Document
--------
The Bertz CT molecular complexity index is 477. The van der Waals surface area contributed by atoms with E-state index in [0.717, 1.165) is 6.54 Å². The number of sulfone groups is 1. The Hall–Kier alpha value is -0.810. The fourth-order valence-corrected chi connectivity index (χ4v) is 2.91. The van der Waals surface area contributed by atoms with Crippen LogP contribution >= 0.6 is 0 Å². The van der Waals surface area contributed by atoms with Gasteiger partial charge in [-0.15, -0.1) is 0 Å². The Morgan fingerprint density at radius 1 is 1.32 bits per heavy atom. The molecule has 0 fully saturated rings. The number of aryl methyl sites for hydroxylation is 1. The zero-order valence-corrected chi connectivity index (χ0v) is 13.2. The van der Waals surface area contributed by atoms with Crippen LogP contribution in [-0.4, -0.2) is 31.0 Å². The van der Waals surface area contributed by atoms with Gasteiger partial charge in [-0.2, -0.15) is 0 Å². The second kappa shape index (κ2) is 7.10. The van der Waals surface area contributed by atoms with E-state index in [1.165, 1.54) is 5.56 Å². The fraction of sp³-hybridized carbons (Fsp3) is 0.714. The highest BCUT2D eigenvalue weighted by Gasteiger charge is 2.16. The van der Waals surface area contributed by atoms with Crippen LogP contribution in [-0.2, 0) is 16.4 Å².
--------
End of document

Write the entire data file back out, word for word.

The Bertz CT molecular complexity index is 477. The van der Waals surface area contributed by atoms with E-state index in [0.717, 1.165) is 6.54 Å². The number of sulfone groups is 1. The Hall–Kier alpha value is -0.810. The fourth-order valence-corrected chi connectivity index (χ4v) is 2.91. The van der Waals surface area contributed by atoms with Crippen LogP contribution >= 0.6 is 0 Å². The van der Waals surface area contributed by atoms with Gasteiger partial charge in [-0.15, -0.1) is 0 Å². The Morgan fingerprint density at radius 1 is 1.32 bits per heavy atom. The molecule has 0 fully saturated rings. The number of aryl methyl sites for hydroxylation is 1. The zero-order valence-corrected chi connectivity index (χ0v) is 13.2. The van der Waals surface area contributed by atoms with Crippen LogP contribution in [-0.4, -0.2) is 31.0 Å². The van der Waals surface area contributed by atoms with Gasteiger partial charge in [-0.2, -0.15) is 0 Å². The second kappa shape index (κ2) is 7.10. The van der Waals surface area contributed by atoms with E-state index in [1.165, 1.54) is 5.56 Å². The fraction of sp³-hybridized carbons (Fsp3) is 0.714. The highest BCUT2D eigenvalue weighted by Gasteiger charge is 2.16. The van der Waals surface area contributed by atoms with Crippen LogP contribution in [-0.2, 0) is 16.4 Å².